The resolution of corporate law disputes has a significant impact on the stockholders, directors, officers, and employees of companies around the world. With more than 60% of the Fortune 500 incorporated in Delaware, decisions of the state’s courts have a direct impact on leading companies worldwide and greatly influence the law of other jurisdictions. The Enhanced Scrutiny blog provides timely updates and thoughtful analysis on M&A and corporate governance matters from the Delaware courts and, on occasion, from other jurisdictions.

Delaware Supreme Court Upholds Federal Forum Provisions

On March 18, 2020, the Supreme Court, in Salzberg v. Sciabacucchi, upheld the validity under Delaware law of “federal-forum provisions,” in which Delaware corporations mandate that claims brought under the Securities Act of 1933 be filed in a federal court.

The highly anticipated opinion, reversing a Chancery Court decision, underscores Delaware’s preference for private ordering and confirms that corporate managers and stockholders have significant latitude in choosing the fora for certain types of litigation. While the decision confirms the facial validity of this particular type of forum provision, other ramifications of this decision remain unclear, and this topic will undoubtedly be the subject of further litigation or possibly legislative action.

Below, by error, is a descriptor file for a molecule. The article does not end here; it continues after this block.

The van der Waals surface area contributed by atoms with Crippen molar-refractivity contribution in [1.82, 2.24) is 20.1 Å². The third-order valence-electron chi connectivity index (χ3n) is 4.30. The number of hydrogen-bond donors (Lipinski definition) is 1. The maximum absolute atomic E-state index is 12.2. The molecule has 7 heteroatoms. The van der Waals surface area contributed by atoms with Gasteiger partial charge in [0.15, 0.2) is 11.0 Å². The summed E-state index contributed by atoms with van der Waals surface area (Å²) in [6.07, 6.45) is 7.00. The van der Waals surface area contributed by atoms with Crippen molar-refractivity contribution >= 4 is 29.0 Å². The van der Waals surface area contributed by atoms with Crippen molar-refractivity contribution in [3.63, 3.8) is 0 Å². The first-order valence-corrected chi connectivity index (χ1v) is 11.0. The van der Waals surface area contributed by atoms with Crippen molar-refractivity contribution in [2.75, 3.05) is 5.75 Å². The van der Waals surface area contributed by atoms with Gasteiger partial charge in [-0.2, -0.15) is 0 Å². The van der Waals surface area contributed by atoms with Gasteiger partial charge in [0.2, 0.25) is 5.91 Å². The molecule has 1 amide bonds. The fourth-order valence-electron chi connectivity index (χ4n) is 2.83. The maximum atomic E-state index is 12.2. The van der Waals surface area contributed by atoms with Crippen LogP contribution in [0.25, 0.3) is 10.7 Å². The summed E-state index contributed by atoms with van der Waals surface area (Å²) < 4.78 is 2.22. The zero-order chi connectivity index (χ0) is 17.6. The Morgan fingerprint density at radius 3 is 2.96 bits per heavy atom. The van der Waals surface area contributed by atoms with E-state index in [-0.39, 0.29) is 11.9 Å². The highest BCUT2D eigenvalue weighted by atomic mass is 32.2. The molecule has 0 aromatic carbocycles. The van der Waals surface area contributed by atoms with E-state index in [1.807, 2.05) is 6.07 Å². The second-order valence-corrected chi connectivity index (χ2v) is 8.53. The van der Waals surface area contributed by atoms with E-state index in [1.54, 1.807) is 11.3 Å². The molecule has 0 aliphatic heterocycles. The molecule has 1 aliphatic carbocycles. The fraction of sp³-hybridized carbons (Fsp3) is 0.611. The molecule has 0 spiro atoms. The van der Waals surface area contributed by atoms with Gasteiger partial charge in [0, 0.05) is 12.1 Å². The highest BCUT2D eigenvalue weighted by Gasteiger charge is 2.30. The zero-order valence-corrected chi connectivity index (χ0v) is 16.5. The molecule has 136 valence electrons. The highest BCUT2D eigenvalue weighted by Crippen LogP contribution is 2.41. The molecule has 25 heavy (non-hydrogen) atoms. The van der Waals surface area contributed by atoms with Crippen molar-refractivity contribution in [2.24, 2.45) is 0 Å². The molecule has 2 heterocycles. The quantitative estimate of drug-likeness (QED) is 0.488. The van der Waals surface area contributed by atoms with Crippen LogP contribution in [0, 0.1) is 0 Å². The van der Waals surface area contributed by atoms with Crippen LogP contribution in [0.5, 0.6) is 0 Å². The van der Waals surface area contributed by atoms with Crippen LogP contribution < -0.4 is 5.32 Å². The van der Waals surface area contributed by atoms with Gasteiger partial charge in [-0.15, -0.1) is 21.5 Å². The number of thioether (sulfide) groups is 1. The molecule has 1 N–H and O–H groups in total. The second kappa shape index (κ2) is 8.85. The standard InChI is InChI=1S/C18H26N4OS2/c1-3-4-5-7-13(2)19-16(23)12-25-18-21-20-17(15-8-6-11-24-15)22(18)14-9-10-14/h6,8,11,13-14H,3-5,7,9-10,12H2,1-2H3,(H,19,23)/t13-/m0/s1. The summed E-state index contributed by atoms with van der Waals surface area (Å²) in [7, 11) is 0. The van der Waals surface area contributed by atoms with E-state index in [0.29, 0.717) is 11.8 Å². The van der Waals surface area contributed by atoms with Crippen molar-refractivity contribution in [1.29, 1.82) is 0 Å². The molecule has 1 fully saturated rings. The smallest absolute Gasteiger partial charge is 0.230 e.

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Special Committee Must Be Formed “Ab Initio” to Cleanse a Transaction With a Majority-Conflicted Board

The Delaware Chancery Court recently held that, for a transaction involving a majority-conflicted board to be entitled to business judgment review (rather than the entire fairness standard), the special committee that approved the transaction must have been sufficiently constituted and authorized ab initio (i.e., “from the beginning”). Salladay v. Lev (Del. Ch. Feb. 27, 2020). In doing so, Vice Chancellor Sam Glasscock III borrowed from the framework used to cleanse a controlling stockholder transaction under Kahn v. M&F Worldwide Corp. (MFW), 88 A.3d 624 (Del. 2014). Under MFW, a controlling stockholder transaction is entitled to business judgment review if the controller conditions the transaction ab initio on both the approval of an independent special committee and the uncoerced, informed vote of a majority of the minority stockholders.

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